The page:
Russian stamps 10 kopecks imperforate, strip of five, largest multiple known. Ex Fabergé

Russian stamps 10 kopecks imperforate, strip of five, largest multiple known. Ex Fabergé

May 29, 2013

Russian Railway Postmark: Early Franked Cover, August 1858




17 August 1858. Folded entire franked at the 10 kopecks rate [Michel #2, January 1858 issue] and adressed to 
a ‘respectable merchant and citizen’ [Почетному Гражданину и гильдий купцу] at the famous Nizhni Novgorod Fair [Въ Нижнегородской Ярмарки].

Special dotted hexagonal railway postmark “1” from the St Petersburg Nikolaev railway station. 
Possibly one of 4 or 5 railway postmarks covers known during the first year 1858.
(author's stock)
.

Railway postmarks were introduced in the Russian Empire during the pre-adhesive period, in the 1850s. The earliest cover recorded is a postal stationary sent from the St Petersburg Train Station to Sominsk, dated 8 December 1852 (collection Valentin Levandovskiy).

With the introduction of the first Russian stamps in January 1858, franked covers were of course still accepted for transportation via the railway system; during the first half of 1858, there was no specific change regarding postmarks or cancellations for train station post offices. The 26 February 1858, the official circular N°138 introduced the first set of dotted cancellations (circular dotted postmarks, used for the Gubernya towns), nevertheless it is only with the cicular N°1847 of 31 May 1858 that a special set of dotted devices were officially announced for the rest of the offices.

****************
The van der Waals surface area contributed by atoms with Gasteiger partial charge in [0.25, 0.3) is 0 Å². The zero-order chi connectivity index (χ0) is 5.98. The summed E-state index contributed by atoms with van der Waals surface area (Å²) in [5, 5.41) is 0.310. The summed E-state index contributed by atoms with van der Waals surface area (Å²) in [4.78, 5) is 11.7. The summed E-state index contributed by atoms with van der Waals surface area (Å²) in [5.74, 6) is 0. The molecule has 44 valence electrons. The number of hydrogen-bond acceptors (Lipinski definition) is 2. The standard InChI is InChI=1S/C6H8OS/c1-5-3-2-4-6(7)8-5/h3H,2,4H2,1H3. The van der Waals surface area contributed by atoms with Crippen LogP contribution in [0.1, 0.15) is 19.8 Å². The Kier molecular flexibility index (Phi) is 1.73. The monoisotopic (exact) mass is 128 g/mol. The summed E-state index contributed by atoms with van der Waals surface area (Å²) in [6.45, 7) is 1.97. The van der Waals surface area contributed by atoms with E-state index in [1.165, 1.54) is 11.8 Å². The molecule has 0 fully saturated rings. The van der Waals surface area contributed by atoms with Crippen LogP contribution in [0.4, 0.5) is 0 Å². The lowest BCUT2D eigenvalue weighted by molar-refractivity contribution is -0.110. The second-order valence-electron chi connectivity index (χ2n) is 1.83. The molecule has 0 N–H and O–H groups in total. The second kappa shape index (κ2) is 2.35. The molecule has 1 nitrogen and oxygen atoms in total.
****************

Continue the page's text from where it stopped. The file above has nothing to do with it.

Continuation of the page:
With that May 1858 circular, hexagonal dotted postmarks were attributed to the railway post offices of St Petersburg ("1") and Moscow ("2"). There is a third circular (N°157) dated 17th August 1858 that gives some additional information about those cancellations.    

Those covers bearing Russian stamps cancelled with a railway postmark are rather scarce in the early 1860s. Their scarcity dramatically increases as you get back in time, and very early covers (prior to the end of 1858) are definitely very rare. According to my experience, as well as the personal communication with Philip Robinson, there are possibly less than 4 or 5 railway franked covers with the hexagonal dotted postmark used during the first 6 months (mid-1858 till end of 1858). 






If you wish to learn more about Russian Railway Postmarks, I would highly recommand the viewing of the Levandovskiy collection, which has kindly been made available on the Rossica Virtual Gallery. Enjoy!

Maxime Citerne

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